Referring still to FIG. 2, the weight of cable assembly 102 is mostly borne by cable dock 114 rather than by the coupling strength between cable-end connector 108 and IO connector 124. Also, supporting the weight of cable assembly 102 by cable dock 114 advantageously offers stronger mechanical support to cable assembly 102 than that of a screw locking mechanism typically used in prior art connector systems. Furthermore, as shown in FIG. 2, cable dock 114 constitutes a receptacle that advantageously aligns cable-end connector 108 with IO connector 124 prior to their being fully mated. Thus; possible damages to pins of these connectors are much reduced.

Referring still to FIG. 2, EMI gasket 116 simultaneously makes contact with cable backshell 106, IO panel 118, and cable dock 114. Specifically, EMI gasket 116 is typically made of an electrically conducting material such as copper. Hence, while cable backshell 106 is plugged into cable dock 114, an electrical conducting path is formed between IO panel 118 and cable backshell 106 such that this path bypasses the interface of the two coupled connectors (IO connector 124 and cable-end connector 108). This electrical conducting path goes from IO panel 118 to a part of surface of cable backshell 106 enclosed by cable dock 114. In particular, this path is formed by IO panel 118, EMI gasket 116, cable dock 114 and cable backshell 106. As such, when signals are being transmitted between IO panel 118 and cable backshell 106, a Faraday cage is formed (around where IO connector 124 couples to cable-end connector 108) to confine EMI that arises from signal transmission through these two connectors.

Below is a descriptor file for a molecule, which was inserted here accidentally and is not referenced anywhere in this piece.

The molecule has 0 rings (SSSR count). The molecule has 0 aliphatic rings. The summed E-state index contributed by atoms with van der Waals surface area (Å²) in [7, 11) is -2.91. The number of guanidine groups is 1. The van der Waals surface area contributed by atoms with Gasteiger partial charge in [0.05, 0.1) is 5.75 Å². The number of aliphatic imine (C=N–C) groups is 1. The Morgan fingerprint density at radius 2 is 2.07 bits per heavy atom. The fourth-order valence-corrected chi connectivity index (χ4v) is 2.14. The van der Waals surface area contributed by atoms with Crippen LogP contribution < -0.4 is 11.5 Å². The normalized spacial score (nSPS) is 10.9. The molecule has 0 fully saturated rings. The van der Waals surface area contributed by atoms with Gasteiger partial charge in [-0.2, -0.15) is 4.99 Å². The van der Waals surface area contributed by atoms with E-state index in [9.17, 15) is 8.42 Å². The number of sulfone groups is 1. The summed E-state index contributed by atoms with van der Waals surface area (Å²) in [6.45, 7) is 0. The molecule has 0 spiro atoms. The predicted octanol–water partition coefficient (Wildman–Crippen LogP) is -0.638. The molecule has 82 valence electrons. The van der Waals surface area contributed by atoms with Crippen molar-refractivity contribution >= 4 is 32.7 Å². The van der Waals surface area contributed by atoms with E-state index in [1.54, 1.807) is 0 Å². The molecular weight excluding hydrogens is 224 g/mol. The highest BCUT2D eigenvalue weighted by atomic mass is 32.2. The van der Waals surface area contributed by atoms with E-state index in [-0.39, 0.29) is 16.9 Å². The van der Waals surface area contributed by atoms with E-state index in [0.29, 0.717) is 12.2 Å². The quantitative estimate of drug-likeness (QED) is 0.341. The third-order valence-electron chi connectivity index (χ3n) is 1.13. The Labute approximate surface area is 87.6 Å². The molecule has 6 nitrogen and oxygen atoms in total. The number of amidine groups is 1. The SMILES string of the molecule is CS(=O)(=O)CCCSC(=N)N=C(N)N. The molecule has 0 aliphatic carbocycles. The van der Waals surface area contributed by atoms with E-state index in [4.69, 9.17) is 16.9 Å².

In contrast, in the prior art connector system, a typical conducting path is formed with more components such as a cable back shell, a gasket within the cable back shell, a cable-end connector, an IO connector, an IO panel, and another gasket. Because each component making up a conducting path introduces electrical resistance to this conducting path, more components (within the conducting path) introduce more electrical resistance to degrade the conducting efficiency of the conducting path. Thus advantageously, current flows more easily through the electric conducting path of the present embodiment than through a typical conducting path relied upon in the prior art connector system. As a result, compared to the prior art connector systems, the present embodiment forms a more efficient Faraday cage for EMI shielding.